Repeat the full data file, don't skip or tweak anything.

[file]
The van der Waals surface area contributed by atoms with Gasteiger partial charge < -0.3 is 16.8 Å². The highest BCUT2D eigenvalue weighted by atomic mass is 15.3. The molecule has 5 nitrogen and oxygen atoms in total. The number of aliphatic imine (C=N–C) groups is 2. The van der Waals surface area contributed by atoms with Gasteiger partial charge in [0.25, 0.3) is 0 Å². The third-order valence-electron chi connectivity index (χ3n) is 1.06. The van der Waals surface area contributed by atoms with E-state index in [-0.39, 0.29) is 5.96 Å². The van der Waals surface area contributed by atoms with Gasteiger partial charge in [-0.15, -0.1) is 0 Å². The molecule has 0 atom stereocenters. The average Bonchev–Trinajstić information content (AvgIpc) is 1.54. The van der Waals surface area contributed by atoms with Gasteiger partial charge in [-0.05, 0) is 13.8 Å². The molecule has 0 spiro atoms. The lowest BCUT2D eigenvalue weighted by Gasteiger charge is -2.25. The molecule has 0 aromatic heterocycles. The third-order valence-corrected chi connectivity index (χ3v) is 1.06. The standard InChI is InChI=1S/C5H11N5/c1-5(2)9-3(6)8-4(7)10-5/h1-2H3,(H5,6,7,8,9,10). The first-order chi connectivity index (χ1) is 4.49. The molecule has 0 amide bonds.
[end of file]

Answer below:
The van der Waals surface area contributed by atoms with Gasteiger partial charge < -0.3 is 16.8 Å². The highest BCUT2D eigenvalue weighted by atomic mass is 15.3. The molecule has 5 nitrogen and oxygen atoms in total. The number of aliphatic imine (C=N–C) groups is 2. The van der Waals surface area contributed by atoms with Gasteiger partial charge in [0.25, 0.3) is 0 Å². The third-order valence-electron chi connectivity index (χ3n) is 1.06. The van der Waals surface area contributed by atoms with E-state index in [-0.39, 0.29) is 5.96 Å². The van der Waals surface area contributed by atoms with Gasteiger partial charge in [-0.15, -0.1) is 0 Å². The molecule has 0 atom stereocenters. The average Bonchev–Trinajstić information content (AvgIpc) is 1.54. The van der Waals surface area contributed by atoms with Gasteiger partial charge in [-0.05, 0) is 13.8 Å². The molecule has 0 spiro atoms. The lowest BCUT2D eigenvalue weighted by Gasteiger charge is -2.25. The molecule has 0 aromatic heterocycles. The third-order valence-corrected chi connectivity index (χ3v) is 1.06. The standard InChI is InChI=1S/C5H11N5/c1-5(2)9-3(6)8-4(7)10-5/h1-2H3,(H5,6,7,8,9,10). The first-order chi connectivity index (χ1) is 4.49. The molecule has 0 amide bonds.